Source Department of Hepatobillary Surgery, General Hospital of Chinese People's Liberation Army, Beijing 100853, China (Email: firstname.lastname@example.org).
BACKGROUND: This retrospective study was undertaken to analyze the outcome of hepatic resection in fifty-two patients with unresectable hepatocellular carcinoma (HCC) between January 2004 and December 2008.
METHODS: Among these fifty-two patients, the mean diameter of the tumor was 7.9 cm (4.4 - 15.5 cm, median 8.5 cm) prior to the first transcatheter arterial chemoembolization (TACE). After 1 - 6 times of TACE (median 2), the median tumor diameter was reduced to 4.2 cm (0 - 8.4 cm) prior to resection. The duration between the last TACE treatment and sequential resection varied from one to six months (median 2.7 months). Serum a-fetoprotein (AFP) levels were abnormal in thirty-eight out of the fifty-two patients. In AFP producing HCCs, AFP levels returned to normal (≤ 400 µg/L) in twenty-five out of thirty-eight patients. Hepatic segmentectomy, multiple hepatic segmentectomy or partial hepatic resection were performed in forty-five patients, two underwent extended left hemihepatectomy, and one underwent right posterior branch portal vein thrombectomy. One patient received a right hemihepatectomy and three had left hemihepatectomies.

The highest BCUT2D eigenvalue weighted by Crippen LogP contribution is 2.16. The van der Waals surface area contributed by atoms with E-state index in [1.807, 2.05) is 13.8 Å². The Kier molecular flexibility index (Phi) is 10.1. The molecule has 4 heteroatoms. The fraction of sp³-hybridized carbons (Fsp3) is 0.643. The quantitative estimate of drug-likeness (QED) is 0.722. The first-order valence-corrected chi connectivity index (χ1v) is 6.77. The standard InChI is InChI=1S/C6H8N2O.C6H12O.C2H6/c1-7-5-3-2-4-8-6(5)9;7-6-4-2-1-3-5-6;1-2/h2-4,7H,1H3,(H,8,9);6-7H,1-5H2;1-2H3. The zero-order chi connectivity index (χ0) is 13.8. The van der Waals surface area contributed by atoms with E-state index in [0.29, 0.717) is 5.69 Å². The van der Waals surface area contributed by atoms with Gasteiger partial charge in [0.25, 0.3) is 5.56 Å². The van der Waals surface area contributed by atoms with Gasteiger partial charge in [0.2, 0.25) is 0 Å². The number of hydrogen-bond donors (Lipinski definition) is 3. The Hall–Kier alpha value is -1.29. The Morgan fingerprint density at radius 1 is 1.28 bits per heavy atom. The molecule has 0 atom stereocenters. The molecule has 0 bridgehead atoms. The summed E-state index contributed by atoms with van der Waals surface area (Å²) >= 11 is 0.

RESULTS: Complete tumor radiological response (CR) occurred in five patients (9.6%). There were three cases of perioperative mortality in the fifty-two patients (5.8%). One patient underwent salvaged orthotopic liver transplantation, and twenty-one patients observed tumor recurrence within two years. The 1-, 3- and 5-year survival rates of the fifty-two patients were 77.0% (n = 40), 55.0% (n = 29), and 52.0% (n = 28), respectively. The median survival time after surgery was 49 months (95% confidence interval 7.5 - 52.7 months).
CONCLUSIONS: TACE treatment provides a better chance for HCC resection in patients initially diagnosed with unresectable HCC. Furthermore, liver resection should be performed once the tumor is downstaged to be compatible for successful resection.